KENNESAW — The timeline on a search for an interim president at Kennesaw State University is at this point unknown, as the school waits for the Board of Regents to resume its own search for a chancellor, according to university officials.
KSU President Pamela Whitten announced earlier this month she will be stepping down as president of KSU and has accepted the position of president of Indiana University, effective July 1.
The Board of Regents of the University System of Georgia named Whitten KSU’s fifth president in June of 2018. Prior to her work at KSU, she served as senior vice president for academics and provost at the University of Georgia.
The regents only days ago paused their search for a chancellor.
"With the announcement of President Whitten's departure, the Chancellor and the Board of Regents will determine next steps," said KSU spokeswoman Tammy DeMel.
The regents said they are pausing a search for a new leader, amid public opposition to the prospect that former Republican governor and U.S. agriculture secretary Sonny Perdue might be named to lead the 340,000-student system, the Associated Press reports.
The MDJ caught up with KSU students on the campus green on a sunny Tuesday afternoon to get their thoughts on how outgoing President Whitten performed in her three-year tenure and what they’d like to see in a new president.
As she worked at an outdoor table near KSU’s campus green, senior Skylar Augustine said while she didn’t know much about her school’s outgoing president, she did feel certain issues in the school’s history during Whitten’s tenure could have been better addressed.
The cheerleader and public relations major said she wished the university had been more transparent with its community, and especially the rest of the KSU cheerleaders, during the controversy surrounding the cheerleaders who knelt during the national anthem at a football game in 2017.
The five KSU cheerleaders took a knee to protest inequality and treatment of African Americans in the country. The controversy culminated in 2019 with one of those cheerleaders being paid a $145,000 settlement after a lawsuit a year earlier.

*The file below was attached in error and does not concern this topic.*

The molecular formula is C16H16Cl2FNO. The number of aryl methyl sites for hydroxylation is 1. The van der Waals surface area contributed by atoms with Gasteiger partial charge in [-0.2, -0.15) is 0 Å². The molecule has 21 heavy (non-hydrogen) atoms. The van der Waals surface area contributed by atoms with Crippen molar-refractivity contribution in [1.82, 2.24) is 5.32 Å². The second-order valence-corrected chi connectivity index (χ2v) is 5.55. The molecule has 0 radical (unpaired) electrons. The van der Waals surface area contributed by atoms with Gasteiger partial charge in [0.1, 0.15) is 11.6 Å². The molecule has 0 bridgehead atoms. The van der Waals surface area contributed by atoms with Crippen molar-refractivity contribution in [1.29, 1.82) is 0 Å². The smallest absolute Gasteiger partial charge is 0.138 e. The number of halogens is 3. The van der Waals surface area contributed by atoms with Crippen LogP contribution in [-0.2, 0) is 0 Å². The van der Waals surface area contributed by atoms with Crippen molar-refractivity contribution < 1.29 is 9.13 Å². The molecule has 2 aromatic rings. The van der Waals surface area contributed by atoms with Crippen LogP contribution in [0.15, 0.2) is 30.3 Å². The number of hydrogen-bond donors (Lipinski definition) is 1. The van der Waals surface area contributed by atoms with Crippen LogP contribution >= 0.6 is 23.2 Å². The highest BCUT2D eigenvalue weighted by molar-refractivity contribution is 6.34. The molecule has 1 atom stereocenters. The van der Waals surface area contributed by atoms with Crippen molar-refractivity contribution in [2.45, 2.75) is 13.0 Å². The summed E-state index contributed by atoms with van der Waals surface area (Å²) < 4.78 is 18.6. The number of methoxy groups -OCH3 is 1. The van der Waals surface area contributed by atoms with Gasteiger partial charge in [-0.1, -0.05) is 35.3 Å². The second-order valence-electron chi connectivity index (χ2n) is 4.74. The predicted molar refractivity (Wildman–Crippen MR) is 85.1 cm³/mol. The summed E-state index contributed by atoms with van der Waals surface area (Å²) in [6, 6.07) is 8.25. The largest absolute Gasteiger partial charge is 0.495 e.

Though the initial incident took place before Whitten was named KSU’s president, Augustine said she thought the school’s leadership could have been more open with its students as updates unfolded over the years that Whitten was heading the school.
“That whole experience had a big effect on me, because I was kind of thrown into it like I had something to do with it and kind of received a lot of backlash,” Augustine said. “I could barely walk on campus with my uniform without 10 people stopping me and questioning me about it.”
Augustine said she remembers being hidden behind bleachers after the first time the cheerleaders kneeled and being booed on later occasions.
Augustine said she’d like to see the next president be more open with students in general about social and human rights issues that, while not all happening on campus, affect people everywhere.
Kennedi Brown, a freshman professional sales major, said she hopes the next president will “make themselves known” on campus. Since Brown had only been at KSU for a year, she added, she knows she may have seen Whitten around campus and at events had it not been for COVID-19.
Brown also said she hopes the new president will seek to expand online offerings permanently, and incorporate an ability for students to enroll in courses that offer both in-person seats and streamed lectures.
“Even though next year everything’s supposed to be going back to normal, letting more students take online classes and not have to be fully online to take an online class,” Brown said. “Some people still don’t want to go in person (because of COVID-19).”
Sophomore Morgan Payton said he didn’t have many qualms about Whitten’s leadership but felt the lifting of COVID-19 restrictions, especially with classes returning to normal in the fall, may have moved too fast.
The three students sitting next to Payton on a blanket on the campus green said they agreed.
Among those students, junior journalism major Haley Combs said she’d like to see the university address social issues, including instances of racial injustice, openly with students. Sophomore Meredith Gafford said she hopes the next administration will show support for the LGBTQ community on campus and distribute more information on the safety, efficacy and importance of COVID-19 vaccines.
Other students said they were quite happy with Whitten’s performance over the past three years.
Sophomore Jalen Cosby said he’d be happy with a new school president who continued with Whitten’s management and goals.
“I think she did a good job,” the sports management major said.
And Lauren Weiner, a senior public relations major, said she’d watched KSU’s campus grow and resources and facilities for students improve since she transferred three years ago.
Weiner also praised the Whitten administration’s response to COVID-19. She said she hopes the next president will continue striving for constant progress.
With more than 41,000 students, KSU is the second-largest university in the state.
KSU officials say Whitten’s accomplishments include two consecutive years of record enrollment growth, an increase in racial diversity in the student body, creation and expansion of high-demand majors and aggressive goals with respect to making KSU among destination universities for conducting research.